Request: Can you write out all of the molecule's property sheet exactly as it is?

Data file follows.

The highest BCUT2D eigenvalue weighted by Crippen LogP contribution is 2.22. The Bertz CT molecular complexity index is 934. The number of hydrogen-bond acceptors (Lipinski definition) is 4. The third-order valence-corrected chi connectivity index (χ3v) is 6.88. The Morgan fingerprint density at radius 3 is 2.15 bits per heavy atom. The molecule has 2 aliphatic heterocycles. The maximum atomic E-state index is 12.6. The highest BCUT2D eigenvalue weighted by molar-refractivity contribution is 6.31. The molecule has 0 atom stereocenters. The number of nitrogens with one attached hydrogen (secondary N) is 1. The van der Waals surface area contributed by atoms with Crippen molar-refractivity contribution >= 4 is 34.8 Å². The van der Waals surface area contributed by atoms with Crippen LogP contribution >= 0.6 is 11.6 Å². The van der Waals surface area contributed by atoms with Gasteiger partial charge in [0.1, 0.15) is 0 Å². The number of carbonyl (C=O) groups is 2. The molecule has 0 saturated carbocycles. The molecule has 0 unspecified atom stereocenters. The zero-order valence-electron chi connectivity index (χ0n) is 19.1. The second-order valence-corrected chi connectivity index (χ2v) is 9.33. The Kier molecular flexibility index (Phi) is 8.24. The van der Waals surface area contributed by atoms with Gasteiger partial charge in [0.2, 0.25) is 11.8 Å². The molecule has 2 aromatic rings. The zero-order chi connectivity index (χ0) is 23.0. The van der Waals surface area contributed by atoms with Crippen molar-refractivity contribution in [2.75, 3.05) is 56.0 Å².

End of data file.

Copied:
The highest BCUT2D eigenvalue weighted by Crippen LogP contribution is 2.22. The Bertz CT molecular complexity index is 934. The number of hydrogen-bond acceptors (Lipinski definition) is 4. The third-order valence-corrected chi connectivity index (χ3v) is 6.88. The Morgan fingerprint density at radius 3 is 2.15 bits per heavy atom. The molecule has 2 aliphatic heterocycles. The maximum atomic E-state index is 12.6. The highest BCUT2D eigenvalue weighted by molar-refractivity contribution is 6.31. The molecule has 0 atom stereocenters. The number of nitrogens with one attached hydrogen (secondary N) is 1. The van der Waals surface area contributed by atoms with Crippen molar-refractivity contribution >= 4 is 34.8 Å². The van der Waals surface area contributed by atoms with Crippen LogP contribution >= 0.6 is 11.6 Å². The van der Waals surface area contributed by atoms with Gasteiger partial charge in [0.1, 0.15) is 0 Å². The number of carbonyl (C=O) groups is 2. The molecule has 0 saturated carbocycles. The molecule has 0 unspecified atom stereocenters. The zero-order valence-electron chi connectivity index (χ0n) is 19.1. The second-order valence-corrected chi connectivity index (χ2v) is 9.33. The Kier molecular flexibility index (Phi) is 8.24. The van der Waals surface area contributed by atoms with Gasteiger partial charge in [0.2, 0.25) is 11.8 Å². The molecule has 2 aromatic rings. The zero-order chi connectivity index (χ0) is 23.0. The van der Waals surface area contributed by atoms with Crippen molar-refractivity contribution in [2.75, 3.05) is 56.0 Å².